Monument to Wojtek in West Princes Street Gardens, Edinburgh
  • In 2013, the City of Edinburgh Council approved the erection of a bronze statue of Wojtek, by Alan Beattie Herriot, to stand in the city's West Princes Street Gardens.[14] Unveiled in 2015, it presents Wojtek and a fellow Polish Army soldier walking together. A 4-metre (five-foot-long) relief documents Wojtek's journey from Egypt to Scotland with the Polish Army.[15][16]
  • In 2011, a film, Wojtek: The Bear That Went to War, was broadcast on BBC Two Scotland, narrated by Brian Blessed.[17]
  • British songwriter Katy Carr released a music video titled 'Wojtek,' on 17 September 2014 – the 75th anniversary of the Soviet invasion of Poland.[18]
  • He is referenced in Hearts of Iron IV, as an Easter egg achievement, 'Bearer of Artillery'.[19]
  • In the Scythe board game, a fictionalized Poland known as "Polania Republic" is represented with the characters "Anna & Wojtek", where Wojtek is Anna's bear companion.[20]
  • In the anime series Girls und Panzer, the emblem of the Poland-inspired school, Bonple, features a bear carrying an artillery shell, as a reference to the emblem of the 22nd Artillery Supply Company and Wojtek.[21] In the 2015 feature film to the series, the name "Wojtek" is also used for a teddy-shaped amusement park vehicle and later museum exhibit for the in-series Boko franchise.
  • In the online digital collectible card game Gwent, Wojtek is named in an audible voice line in reference to a bear summoned by a unit card of the Skellige starter deck.

See also[edit]


  1. ^ "Pomnik legendarnego niedźwiedzia Wojtka stanął w Krakowie" [Statue of the legendary bear Wojtek unveiled in Krakow]. Telewizja Polska (in Polish). 19 May 2014. Retrieved 24 December 2015.
  2. ^ "O niedźwiedziu, który był polskim żołnierzem" [The bear, who was a Polish soldier]. Polonia Włoska Biuletyn Informacyjny (in Polish). Wiosna/Lato: 24. 17 July 2013. Retrieved 24 December 2015.
  3. ^ "Meaning, Origin and History of the Name Wojciech". Behind the Name. 2014. Retrieved 15 August 2014.
  4. ^ "Wojtek wraca" [Wojtek returns]. Polityka (in Polish). 2 February 2008. p. 11.
  5. ^ "Smarter than the average bear .. by far". Edinburgh Evening News. 28 March 2007. Retrieved 15 August 2014.
  6. ^ a b c "Private Wojtek, the 35 stone bear who battled Nazis to be remembered with statue". Mail Online. 14 October 2010. Retrieved 15 August 2014.
  7. ^ Sansone, Adele (9 July 2013). "'Private Wojtek' alias Voytek, ein Bär im Dienste der Armee" ['Private Wojtek' alias Voytek, a bear in the service of the Army]. Suite101 (in German). Retrieved 15 August 2014.
  8. ^ Orr, Aileen (1 November 2010). Wojtek the Bear – Polish War Hero. Birlinn Publishers. p. 45. ISBN 978-1-84158-845-2.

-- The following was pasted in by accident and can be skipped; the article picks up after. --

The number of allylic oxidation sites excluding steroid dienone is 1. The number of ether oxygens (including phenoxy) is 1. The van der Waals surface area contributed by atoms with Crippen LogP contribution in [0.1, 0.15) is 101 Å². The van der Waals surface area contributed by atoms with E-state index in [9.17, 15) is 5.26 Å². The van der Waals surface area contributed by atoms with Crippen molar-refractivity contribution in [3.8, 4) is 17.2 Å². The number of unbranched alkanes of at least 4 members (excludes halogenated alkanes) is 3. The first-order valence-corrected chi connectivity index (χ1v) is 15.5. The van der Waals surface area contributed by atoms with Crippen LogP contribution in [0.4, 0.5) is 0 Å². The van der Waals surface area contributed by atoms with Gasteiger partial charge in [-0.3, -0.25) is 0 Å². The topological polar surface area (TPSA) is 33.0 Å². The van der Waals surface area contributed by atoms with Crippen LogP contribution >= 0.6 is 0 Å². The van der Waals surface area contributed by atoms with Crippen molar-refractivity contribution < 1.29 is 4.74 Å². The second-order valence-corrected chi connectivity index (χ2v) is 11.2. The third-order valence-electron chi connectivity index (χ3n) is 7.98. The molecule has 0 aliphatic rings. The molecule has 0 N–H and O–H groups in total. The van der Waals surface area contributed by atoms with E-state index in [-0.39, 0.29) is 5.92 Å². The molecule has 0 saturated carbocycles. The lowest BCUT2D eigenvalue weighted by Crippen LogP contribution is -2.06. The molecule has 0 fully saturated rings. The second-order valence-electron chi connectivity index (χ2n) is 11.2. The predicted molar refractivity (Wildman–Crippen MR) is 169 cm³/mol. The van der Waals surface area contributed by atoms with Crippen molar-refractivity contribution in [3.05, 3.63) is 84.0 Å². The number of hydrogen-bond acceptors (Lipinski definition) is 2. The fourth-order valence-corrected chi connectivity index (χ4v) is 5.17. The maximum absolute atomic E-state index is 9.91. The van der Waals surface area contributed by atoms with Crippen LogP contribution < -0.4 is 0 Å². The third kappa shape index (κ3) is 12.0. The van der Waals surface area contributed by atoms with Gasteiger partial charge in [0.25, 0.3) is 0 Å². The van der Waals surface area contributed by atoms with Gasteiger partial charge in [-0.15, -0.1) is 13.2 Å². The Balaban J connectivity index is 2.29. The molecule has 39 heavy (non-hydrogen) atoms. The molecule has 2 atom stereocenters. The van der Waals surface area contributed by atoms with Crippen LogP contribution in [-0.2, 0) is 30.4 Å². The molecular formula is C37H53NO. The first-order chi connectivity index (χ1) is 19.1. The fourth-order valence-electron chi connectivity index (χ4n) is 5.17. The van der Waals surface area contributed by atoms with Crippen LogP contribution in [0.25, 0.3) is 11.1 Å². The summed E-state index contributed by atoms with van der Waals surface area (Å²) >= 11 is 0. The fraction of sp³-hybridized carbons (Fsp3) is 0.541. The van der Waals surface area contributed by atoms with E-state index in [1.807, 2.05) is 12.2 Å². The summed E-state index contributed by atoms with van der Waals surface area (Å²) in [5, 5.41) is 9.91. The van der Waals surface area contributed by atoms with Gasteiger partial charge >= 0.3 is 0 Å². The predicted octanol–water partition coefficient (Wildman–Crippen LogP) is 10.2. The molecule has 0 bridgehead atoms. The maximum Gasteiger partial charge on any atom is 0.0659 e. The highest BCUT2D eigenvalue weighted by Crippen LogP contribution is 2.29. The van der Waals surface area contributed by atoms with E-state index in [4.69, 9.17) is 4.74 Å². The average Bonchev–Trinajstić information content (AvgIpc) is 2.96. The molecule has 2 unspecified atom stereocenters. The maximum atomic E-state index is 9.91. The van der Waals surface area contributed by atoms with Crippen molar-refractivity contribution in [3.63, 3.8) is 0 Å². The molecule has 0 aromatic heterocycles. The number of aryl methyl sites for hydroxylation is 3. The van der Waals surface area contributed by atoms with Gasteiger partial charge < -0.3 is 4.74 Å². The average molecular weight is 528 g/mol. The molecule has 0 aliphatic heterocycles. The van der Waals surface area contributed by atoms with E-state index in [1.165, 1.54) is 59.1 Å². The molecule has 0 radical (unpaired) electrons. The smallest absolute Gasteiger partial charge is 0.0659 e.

9. ^ Hale, Beth (25 January 2008). "The hero bear who went to war (and loved a smoke and a beer)". Mail Online. Retrieved 15 August 2014.
  10. ^ "The story of Wojtek – the soldier bear who was promoted to Corporal". iNews. 2017-12-29. Retrieved 2018-06-22.
  11. ^ "Polish soldiers meet Wojtek the bear ‒ Grimsby's tribute to Second World War heroes". Grimsby Telegraph. 29 October 2011. Retrieved 15 August 2014.
  12. ^ "Krakow votes for WWII soldier bear statue". Polskie Radio. 26 April 2013. Retrieved 15 August 2014.
  13. ^ Polski, Pilnuj (13 May 2014). "Niedźwiedź Wojtek będzie miał swój pomnik w krakowskim Parku Jordana" [Wojtek the Bear will have his monument in Krakow's Jordana Park] (in Polish). Wpolityce.pl. Retrieved 15 August 2014.
  14. ^ "The Statue". Wojtek Memorial Trust. Retrieved 2016-03-31.
  15. ^ McCann, David (29 May 2013). "Prince Street Gardens statue of Polish army bear". The Scotsman. Retrieved 15 August 2014.
  16. ^ "Niedźwiedź Wojtek w Princes Street Gardens" [Wojtek the Bear in Princes Street Gardens] (in Polish). Emito.net. 30 September 2013. Retrieved 15 August 2014.
  17. ^ "Wojtek: The Bear That Went to War". BBC Two. 30 December 2011. Retrieved 15 August 2014.
  18. ^ Gallacher, Alex (17 September 2015). "Video Premiere: Katy Carr – Wojtek". Folk Radio UK. Retrieved 24 December 2015.
  19. ^ "Hearts of Iron IV achievements".
  20. ^ "Scythe Character Details". Retrieved 25 July 2017.
  21. ^ "School emblems of Girls und Panzer".

Further reading[edit]

  • Anders, Wladyslaw (1949). An Army in Exile, the Story of the Second Polish Corps. London: Macmillan.
  • Kleczkowski, Stefan (1945). Poland's first 100,000: Story of the Rebirth of the Polish Army, Navy and Air Force After the September Campaign. London & New York: Hutchinson.
  • Morgan, Geoffrey; Lasocki, Wiesław A. (1970). Soldier Bear. London: Collins. ISBN 0-00-211793-2.
  • Dumon Tak, Bibi (2011). Soldier Bear. Grand Rapids, Michigan: Wm. B. Eerdmans Publishing Co. ISBN 978-0-8028-5375-2.
  • Orr, Aileen (2012). Wojtek the Bear: Polish War Hero. Edinburgh: Birlinn Publishers. ISBN 978-1-84341-057-7.
  • Ivell, Krystyna; Baczor, Vic (2013). Wojtek Album. London: Self-published. ISBN 978-0-9926327-0-0.

External links[edit]